Setting up email notifications when a FileZilla queue finishes is super-easy and this article will explain how to do it in a Windows environment.
- PowerShell (ships with Windows 7 — download PowerShell if you’re still using XP)
- A text editor (notepad will suffice, but Sublime Text is my editor-of-choice)
- A Google account (make a new one at accounts.google.com/SignUp because you’ll be storing the password in plaintext)
1. Create a folder on your C: drive called “fn”
2. Create two files in this folder called “fn.bat” and “fn.ps1”
3. Open fn.ps1 in your text editor and enter the following:
$EmailFrom = "SENDER_EMAIL" $EmailTo = "RECIPIENT_EMAIL" $Subject = "EMAIL_SUBJECT" $Body = "EMAIL_BODY" $SMTPServer = "smtp.gmail.com" $SMTPClient = New-Object Net.Mail.SmtpClient($SmtpServer, 587) $SMTPClient.EnableSsl = $true $SMTPClient.Credentials = New-Object System.Net.NetworkCredential("GMAIL_ADDRESS", "GMAIL_PASSWORD"); $SMTPClient.Send($EmailFrom, $EmailTo, $Subject, $Body)
4. Open fn.bat and enter the following:
5. Open FileZilla and start an upload/download
6. Right-click in the whitespace in the bottom panel > “Action after queue completion” > Run command…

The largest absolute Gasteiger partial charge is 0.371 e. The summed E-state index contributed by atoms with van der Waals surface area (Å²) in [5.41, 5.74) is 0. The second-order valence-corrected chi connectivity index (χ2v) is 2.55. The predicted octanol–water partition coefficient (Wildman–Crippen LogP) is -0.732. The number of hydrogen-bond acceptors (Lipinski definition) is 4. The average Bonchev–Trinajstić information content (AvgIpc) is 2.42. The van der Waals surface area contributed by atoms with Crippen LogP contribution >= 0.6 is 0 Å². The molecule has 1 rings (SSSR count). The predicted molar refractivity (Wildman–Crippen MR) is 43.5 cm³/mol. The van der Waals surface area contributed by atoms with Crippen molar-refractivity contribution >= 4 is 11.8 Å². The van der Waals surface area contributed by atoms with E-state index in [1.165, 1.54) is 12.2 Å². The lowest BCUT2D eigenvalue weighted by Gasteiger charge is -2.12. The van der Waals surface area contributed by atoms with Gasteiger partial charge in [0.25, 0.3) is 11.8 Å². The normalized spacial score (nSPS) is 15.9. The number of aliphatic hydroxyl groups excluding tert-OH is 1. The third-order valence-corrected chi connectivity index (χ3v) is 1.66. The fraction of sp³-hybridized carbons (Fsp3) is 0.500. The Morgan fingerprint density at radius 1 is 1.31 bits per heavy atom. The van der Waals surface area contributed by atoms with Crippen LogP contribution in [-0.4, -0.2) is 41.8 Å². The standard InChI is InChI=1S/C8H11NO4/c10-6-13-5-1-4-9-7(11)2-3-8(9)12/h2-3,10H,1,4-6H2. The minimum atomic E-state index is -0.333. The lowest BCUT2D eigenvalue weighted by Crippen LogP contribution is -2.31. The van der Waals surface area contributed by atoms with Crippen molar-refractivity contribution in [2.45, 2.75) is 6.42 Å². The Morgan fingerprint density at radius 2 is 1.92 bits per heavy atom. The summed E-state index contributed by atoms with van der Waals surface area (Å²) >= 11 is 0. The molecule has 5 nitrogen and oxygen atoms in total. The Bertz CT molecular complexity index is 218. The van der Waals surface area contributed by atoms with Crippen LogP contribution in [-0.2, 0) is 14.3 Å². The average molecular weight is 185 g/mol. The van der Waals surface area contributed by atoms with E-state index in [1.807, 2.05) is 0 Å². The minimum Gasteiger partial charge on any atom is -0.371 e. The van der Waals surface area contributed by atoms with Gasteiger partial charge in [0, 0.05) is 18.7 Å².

7. Enter the following line in the popup:
8. Now when the queue is complete the email specified in Step 3 will be sent.
First we wrote a PowerShell script which sends an email through Google’s SMTP servers, but FileZilla can’t run it directly so you must make a batch file which can. Then, you simply tell FileZilla to run the batch script when all transfers are complete.
Powershell has what’s called an Execution Policy (read the Execution Policy TechNet documentation for more info) so for this to work you must set it to Unrestricted before any of the above will work by running the following command in an Administrative PowerShell prompt (Right-click on PowerShell > Run as Administrator):
Also, on a 64-bit machine, “Powershell” and “Powershell(x86)” are two separate applications with independent Execution Policies! In my tests the 32-bit version was called by the batch script, but you may as well set the execution policy for both.
Whilst it may seem a bit elaborate to call a batch file which calls a PowerShell script to send an email, as far as I’m aware this is the easiest way to receive email notifications from FileZilla.
You could also use a command line program to send the email – MailSend for example, although I haven’t tested this myself and I much prefer Powershell to third-party applications. If you know any alternative (or easier!) methods let me know.